Patients with severe aortic stenosis (AS) who undergo transcatheter aortic valve replacement (TAVR) enjoy a minor but significant sustained health benefit that isn’t mirrored in patients who opt for surgical AVR (SAVR), according to research reported at TCT 2019 in San Francisco.
TAVR has evolved over the years, morphing from a surgical alternative meant exclusively for high-risk AS patients to an option for lower-risk candidates, and in the process it’s forced a paradigm shift in interventional cardiology. But, presenting her team’s PARTNER 3 results, Suzanne J. Baron, MD, MSc, emphasized the fact that there’s still a lot we don’t know about the transcatheter approach.
A handful of clinical trials have proven TAVR’s safety and efficacy compared to SAVR, but researchers still lack an understanding of the long-term health benefits of TAVR. Baron et al. used PARTNER 3 data to study the relationship between TAVR or SAVR and late health status in AS patients at a low surgical risk.
The baseline characteristics of the analytic cohorts were similar, with patients in both the TAVR and SAVR subgroups reporting an average STS risk score of 1.9% and mild impairment in health status that translated to a mean Kansas City Cardiomyopathy Questionnaire (KCCQ) overall summary (OS) score of 70. That score corresponds to New York Heart Association (NYHA) Class II symptoms, consistent with participants’ relatively low rates of comorbidities like peripheral artery disease and prior stroke.
Considering the KCCQ OS score as a primary endpoint, Baron and the PARTNER 3 investigators found a “persistent—albeit small” late benefit in disease-specific health status with TAVR patients.
“Not surprisingly, patients who underwent TAVR demonstrated substantially improved health status at one month,” Baron said. “However, in contrast to prior studies, at six months and 12 months the benefit of TAVR over surgery persisted, although the magnitude was smaller.”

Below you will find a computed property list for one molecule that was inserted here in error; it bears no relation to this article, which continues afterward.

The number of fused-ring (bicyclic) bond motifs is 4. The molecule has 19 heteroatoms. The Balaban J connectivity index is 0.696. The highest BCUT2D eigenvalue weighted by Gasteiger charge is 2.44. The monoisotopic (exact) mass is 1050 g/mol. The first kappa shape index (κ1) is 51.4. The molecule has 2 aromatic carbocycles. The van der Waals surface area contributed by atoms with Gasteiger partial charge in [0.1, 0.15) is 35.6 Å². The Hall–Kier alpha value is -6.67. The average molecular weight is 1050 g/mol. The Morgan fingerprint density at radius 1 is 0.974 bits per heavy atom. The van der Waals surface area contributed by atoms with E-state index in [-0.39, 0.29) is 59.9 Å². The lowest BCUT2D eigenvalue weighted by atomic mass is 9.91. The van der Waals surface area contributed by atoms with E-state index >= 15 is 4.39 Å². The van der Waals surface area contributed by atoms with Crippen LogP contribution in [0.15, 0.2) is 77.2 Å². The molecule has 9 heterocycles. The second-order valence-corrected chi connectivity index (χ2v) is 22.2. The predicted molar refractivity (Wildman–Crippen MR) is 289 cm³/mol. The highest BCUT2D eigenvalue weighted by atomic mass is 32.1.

Baron said that by 12 months, patients in both the TAVR and SAVR groups had achieved a KCCQ OS score improvement of about 19 points, representing a large benefit in health outcomes. At one year, the absolute risk difference was 5.2%, driven by the fact that more TAVR patients saw an improvement of 20 points or more in their KCCQ OS score compared to SAVR patients.
Baron also reported that patients with NYHA Class III/IV symptoms at baseline benefited more from TAVR than those with Class I/II symptoms.
“This finding suggests it’s the patients with worse functional impairment at baseline who may be that subset of patients on the cumulative responder curves who gained better health status outcomes with TAVR compared with surgery in the low-risk population,” she said. “Although the late health status benefit of TAVR was numerically small, it represents a subset of individual patients who derived a substantially greater health status benefit from TAVR than SAVR.”
A small subgroup analysis of patients considered “frail” suggested those people also might benefit more from TAVR than the general AS population.
Asked about the financial differences between high-, intermediate- and low-risk TAVRs, Baron said procedures have become “substantially more cost-effective” the lower a patient’s risk. In some cases, intermediate-risk patients who undergo TAVR are saving money, she said.
Baron attributed much of the increasing cost-effectiveness of TAVR to decreasing rates of procedural complications and decreasing lengths of hospital stay, which have fallen dramatically over the years. High-risk patients could once expect a 10-day stay in the hospital; in PARTNER 2 that dropped to between four and six days. Now, it’s even lower.
“I would imagine—although I don’t know—that I would expect in the low-risk population we will see continued benefits from a cost perspective,” Baron said. “But that analysis is yet to be done.”